The Hunt Is On

if you look hard enough, you can find some amazing wild mushrooms with these helpful tips from the experts

Hannah Mumm

LOTS OF ROOM FOR MUSHROOMS. With some helpful tips from wild mushroom expert Tavis Lynch, you could find some of these bad boys around the Chippewa Valley: The ever-popular morel (top), the chanterelle (bottom left), and the oyster (bottom right). Use this guide to hunt for yours responsibly and deliciously.
LOTS OF ROOM FOR MUSHROOMS. With some helpful tips from wild mushroom expert Tavis Lynch, you could find some of these bad boys around the Chippewa Valley: The ever-popular morel (above), the chanterelle (the yellow one below), and the oyster (below). Use this guide to hunt for yours responsibly and deliciously!

April showers bring May … mushrooms? It’s true. As the weather warms and the snow melts, hundreds of fungi are preparing to break through the forest floor. For Tavis Lynch, a Wisconsin-based mycologist and mushroom farmer, spring is foraging season. Tavis comes from a long line of fungi fanatics. His father could identify edible mushrooms before kindergarten, and he taught Tavis and his siblings to do the same. Now, Tavis continues the family tradition, taking his nephews on foraging expeditions. With a degree in mycology, teaching experience, and Tavis’s Wild and Exotic Mushrooms – a mushroom farm, wild mushroom supplier, and informational resource – Tavis has evolved into an expert in his own right. Lucky for us amateurs, you don’t need decades of experience or a college degree to find edible mushrooms in the wild. In fact, you might have some growing in your own backyard. We talked to Tavis to get the how, when, and where of mushroom hunting in the Chippewa Valley.


6 Mushrooms of The Valley

300 edible mushrooms thrive in Wisconsin. Tavis has tried 160 of them, but says that most aren’t worth your while. These are the six most popular species you can find around Eau Claire.  

The Chanterelle
The Chanterelle

1. Morels

By far the most popular mushroom among fungi fanatics, the morel can be found beginning in early- to mid-May near ash, elm, oak, and apple trees. Its unique sponge-like cap make it one of the easiest mushrooms to identify.

2. Oyster Mushrooms

Oyster mushrooms grow in large clusters on living or decaying trees – aspen in the spring and maple in the fall. They are distinguished by their white to light brown color and flat, shell-like appearance and are often used in Asian recipes.

3. Chanterelles

Marked by their yellow-orange color and extended gills, these mild mushrooms thrive near balsam firs, oak, and pine trees and are abundant in the summer. Considered a gourmet mushroom, chanterelles smell at once fruity and earthy and have a complex, rich flavor.

4. Lobster Mushrooms

Perhaps the most gastronomically unique mushroom in the Valley, Lobster Mushrooms have a crunchy, water-chestnut-like texture and mild seafood flavor. Their fanned heads and bright red-orange color closely resemble a lobster tail. They can be found in the summer growing next to oak and pine trees. Hint: Lobster mushrooms are inedible until they are attacked and parasitized by mold that covers the fruit with a bright orange skin, similar to a lobster’s.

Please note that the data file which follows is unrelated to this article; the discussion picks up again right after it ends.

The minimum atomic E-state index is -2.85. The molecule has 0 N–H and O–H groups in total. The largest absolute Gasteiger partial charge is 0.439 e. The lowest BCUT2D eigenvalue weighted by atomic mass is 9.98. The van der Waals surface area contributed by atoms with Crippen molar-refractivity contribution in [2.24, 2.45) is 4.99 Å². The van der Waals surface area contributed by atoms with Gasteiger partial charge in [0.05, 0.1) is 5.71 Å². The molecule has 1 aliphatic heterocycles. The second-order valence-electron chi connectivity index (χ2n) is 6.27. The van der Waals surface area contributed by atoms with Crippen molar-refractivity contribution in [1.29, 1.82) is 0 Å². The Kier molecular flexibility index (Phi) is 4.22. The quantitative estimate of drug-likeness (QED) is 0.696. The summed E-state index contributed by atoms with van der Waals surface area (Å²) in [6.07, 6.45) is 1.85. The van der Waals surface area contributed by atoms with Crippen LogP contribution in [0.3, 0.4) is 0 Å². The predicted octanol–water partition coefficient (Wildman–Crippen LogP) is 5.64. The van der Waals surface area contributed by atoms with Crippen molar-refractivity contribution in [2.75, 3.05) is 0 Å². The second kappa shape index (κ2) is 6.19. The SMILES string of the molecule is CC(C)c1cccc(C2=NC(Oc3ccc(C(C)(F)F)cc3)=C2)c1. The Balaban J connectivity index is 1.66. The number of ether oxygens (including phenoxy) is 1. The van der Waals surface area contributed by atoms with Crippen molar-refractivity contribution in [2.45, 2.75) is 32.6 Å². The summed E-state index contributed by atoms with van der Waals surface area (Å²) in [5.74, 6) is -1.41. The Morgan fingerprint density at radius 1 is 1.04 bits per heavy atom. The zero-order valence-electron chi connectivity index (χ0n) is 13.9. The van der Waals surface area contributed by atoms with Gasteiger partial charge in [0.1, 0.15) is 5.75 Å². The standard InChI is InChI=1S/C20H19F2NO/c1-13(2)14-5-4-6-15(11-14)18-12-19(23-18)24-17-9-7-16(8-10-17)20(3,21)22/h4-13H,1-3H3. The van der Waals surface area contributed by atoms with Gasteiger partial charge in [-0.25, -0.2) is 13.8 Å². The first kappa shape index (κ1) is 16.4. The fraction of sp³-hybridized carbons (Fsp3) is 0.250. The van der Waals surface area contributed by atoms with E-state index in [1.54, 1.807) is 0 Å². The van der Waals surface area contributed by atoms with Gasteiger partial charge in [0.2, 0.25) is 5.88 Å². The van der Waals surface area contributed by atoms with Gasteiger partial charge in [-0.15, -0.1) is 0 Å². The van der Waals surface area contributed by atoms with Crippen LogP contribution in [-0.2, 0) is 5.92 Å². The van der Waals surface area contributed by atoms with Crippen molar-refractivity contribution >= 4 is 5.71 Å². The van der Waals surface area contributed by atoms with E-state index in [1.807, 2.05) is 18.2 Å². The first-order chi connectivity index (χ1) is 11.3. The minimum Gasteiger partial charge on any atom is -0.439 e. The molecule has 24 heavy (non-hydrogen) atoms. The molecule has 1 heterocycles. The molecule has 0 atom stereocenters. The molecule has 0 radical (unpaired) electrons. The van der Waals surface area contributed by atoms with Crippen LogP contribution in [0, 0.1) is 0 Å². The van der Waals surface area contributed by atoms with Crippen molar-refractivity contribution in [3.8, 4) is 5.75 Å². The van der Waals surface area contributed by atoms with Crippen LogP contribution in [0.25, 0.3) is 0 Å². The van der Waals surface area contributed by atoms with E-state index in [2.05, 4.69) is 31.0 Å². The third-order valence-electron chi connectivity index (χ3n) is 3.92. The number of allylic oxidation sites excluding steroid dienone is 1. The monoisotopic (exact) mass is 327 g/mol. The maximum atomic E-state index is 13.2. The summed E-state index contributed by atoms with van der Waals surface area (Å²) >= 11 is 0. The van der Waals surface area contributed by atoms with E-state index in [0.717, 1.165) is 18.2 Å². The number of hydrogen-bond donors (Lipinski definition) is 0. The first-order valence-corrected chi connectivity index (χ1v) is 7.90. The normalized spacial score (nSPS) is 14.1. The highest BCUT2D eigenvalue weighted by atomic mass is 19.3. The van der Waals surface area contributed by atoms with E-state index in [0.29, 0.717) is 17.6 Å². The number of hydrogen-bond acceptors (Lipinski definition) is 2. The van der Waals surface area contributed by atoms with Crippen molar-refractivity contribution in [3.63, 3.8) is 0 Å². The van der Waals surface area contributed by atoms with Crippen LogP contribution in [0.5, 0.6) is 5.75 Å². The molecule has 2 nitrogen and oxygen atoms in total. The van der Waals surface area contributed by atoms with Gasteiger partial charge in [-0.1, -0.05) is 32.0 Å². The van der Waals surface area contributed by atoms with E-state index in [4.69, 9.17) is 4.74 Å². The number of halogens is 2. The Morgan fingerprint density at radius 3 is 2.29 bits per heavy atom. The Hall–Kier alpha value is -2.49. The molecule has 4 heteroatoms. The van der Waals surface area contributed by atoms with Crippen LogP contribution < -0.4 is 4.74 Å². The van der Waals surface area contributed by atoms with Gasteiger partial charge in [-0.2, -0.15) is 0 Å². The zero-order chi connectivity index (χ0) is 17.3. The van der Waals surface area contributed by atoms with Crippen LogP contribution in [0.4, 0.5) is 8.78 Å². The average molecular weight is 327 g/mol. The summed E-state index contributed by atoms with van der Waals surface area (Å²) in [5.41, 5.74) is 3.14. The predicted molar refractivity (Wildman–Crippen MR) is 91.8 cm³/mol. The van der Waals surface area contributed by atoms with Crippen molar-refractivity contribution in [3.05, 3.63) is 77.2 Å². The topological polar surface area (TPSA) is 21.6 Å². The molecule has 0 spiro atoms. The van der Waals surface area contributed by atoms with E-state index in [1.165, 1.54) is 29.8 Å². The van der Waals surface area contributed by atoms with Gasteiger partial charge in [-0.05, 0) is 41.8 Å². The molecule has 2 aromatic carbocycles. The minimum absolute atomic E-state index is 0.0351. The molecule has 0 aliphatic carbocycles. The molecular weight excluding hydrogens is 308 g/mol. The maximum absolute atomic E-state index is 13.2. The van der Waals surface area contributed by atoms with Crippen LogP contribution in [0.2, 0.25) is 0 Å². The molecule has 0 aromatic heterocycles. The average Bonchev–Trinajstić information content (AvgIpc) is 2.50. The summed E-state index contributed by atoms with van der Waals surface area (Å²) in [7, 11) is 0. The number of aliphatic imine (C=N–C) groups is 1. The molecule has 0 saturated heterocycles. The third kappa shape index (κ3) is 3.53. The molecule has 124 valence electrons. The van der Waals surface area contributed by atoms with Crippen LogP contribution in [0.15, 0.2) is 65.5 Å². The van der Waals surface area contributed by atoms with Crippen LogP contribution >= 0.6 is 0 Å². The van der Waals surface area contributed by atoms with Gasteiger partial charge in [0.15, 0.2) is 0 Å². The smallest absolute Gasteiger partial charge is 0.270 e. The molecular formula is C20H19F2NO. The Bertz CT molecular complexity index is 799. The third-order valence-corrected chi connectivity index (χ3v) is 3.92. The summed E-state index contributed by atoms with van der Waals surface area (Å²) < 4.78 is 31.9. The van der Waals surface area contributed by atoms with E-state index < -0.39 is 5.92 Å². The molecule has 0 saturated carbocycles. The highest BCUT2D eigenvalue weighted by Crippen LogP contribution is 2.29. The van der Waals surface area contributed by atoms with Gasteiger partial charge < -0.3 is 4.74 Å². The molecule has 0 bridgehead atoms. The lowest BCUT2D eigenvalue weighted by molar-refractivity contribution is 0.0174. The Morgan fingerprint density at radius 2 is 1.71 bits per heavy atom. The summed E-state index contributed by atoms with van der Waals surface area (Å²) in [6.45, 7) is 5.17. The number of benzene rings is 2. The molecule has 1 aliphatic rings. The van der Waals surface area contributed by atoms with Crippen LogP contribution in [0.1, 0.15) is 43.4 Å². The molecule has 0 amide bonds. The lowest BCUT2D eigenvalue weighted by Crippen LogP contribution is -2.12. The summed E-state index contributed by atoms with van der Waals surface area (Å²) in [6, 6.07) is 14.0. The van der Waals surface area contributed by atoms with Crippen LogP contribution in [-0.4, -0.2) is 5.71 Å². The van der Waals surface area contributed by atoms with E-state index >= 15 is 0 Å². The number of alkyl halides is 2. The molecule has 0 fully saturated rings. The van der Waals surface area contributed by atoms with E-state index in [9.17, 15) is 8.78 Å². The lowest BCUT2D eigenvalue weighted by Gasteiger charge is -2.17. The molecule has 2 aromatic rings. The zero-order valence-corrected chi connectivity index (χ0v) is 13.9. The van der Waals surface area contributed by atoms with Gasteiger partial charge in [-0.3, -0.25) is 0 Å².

5. Giant Puffballs

Abundant in spring and summer, these common mushrooms resemble huge yellow or light brown balls and when cut open reveal a solid interior. Giant Puffballs are one of few endemic mushrooms that do not require a tree to grow and can be found in any open grassy area. Don’t eat them if they’re white! White mushrooms are mature and can cause stomach problems.

6. Maitakes

Commonly known as Hen-of-the-Woods, Maitakes fruit in the fall and are exclusive to oak trees. They grow in clusters of curled, grey-brown caps at the base of their host trees. Their delicate taste and texture make them perfect for simple dishes.


Top 5 Tips for the Aspiring Forager

Always be prepared...

The Oyster
Oyster Mushroom

1. Identify your trees first. If you don’t know your trees, your hunt will be fruitless

2. Prepare for the day. Bring a basket or bag. Dress to be out in the woods: wear good shoes, don’t wear skirts or heels.

3. Stop. Get low and scan. Instead of walking up hills, stop at the bottom and look up. You’ll save a lot of energy and find more mushrooms.

4. Bring little kids. Having a set of eyes low to the ground is invaluable, watching your kids experience the thrill of their first foraging trip is priceless.

5. Watch the weather, day-to-day and overall. Mushrooms generally fruit in the three-day window after a rain. They are more likely to be found low on hills in wet years and high on hills in dry years.

Avoiding Poisonous Mushrooms

1. Never eat little brown mushrooms. They all look alike and many are poisonous, so avoid them altogether.

2. Stick to what you know. Never eat a mushroom unless you can identify it with 100% certainty.

3. Don’t experiment. Just like wild plants, wild mushrooms can be dangerous. If it’s classified as inedible – even if it’s not considered poisonous – don’t eat it.


Get Into It!

Interested in planning your own foraging trip but want more information first? Tavis is teaching Mushrooms 101 at the Menomonie Market Food Co-op April 17 and 18. This two-day, $25 mushroom hunting crash course will teach you everything you need to know for a successful expedition. Topics include mushroom identification, where and when to look, culinary preparation, long-term storage, and poisonous mushrooms. Can’t make it in April? Fret not, Tavis will return to Menomonie in May for spring edibles class.

He welcomes any questions via e-mail (mushroomtavis@hotmail.com) or on his Facebook page, Tavis’s Wild and Exotic Mushrooms.

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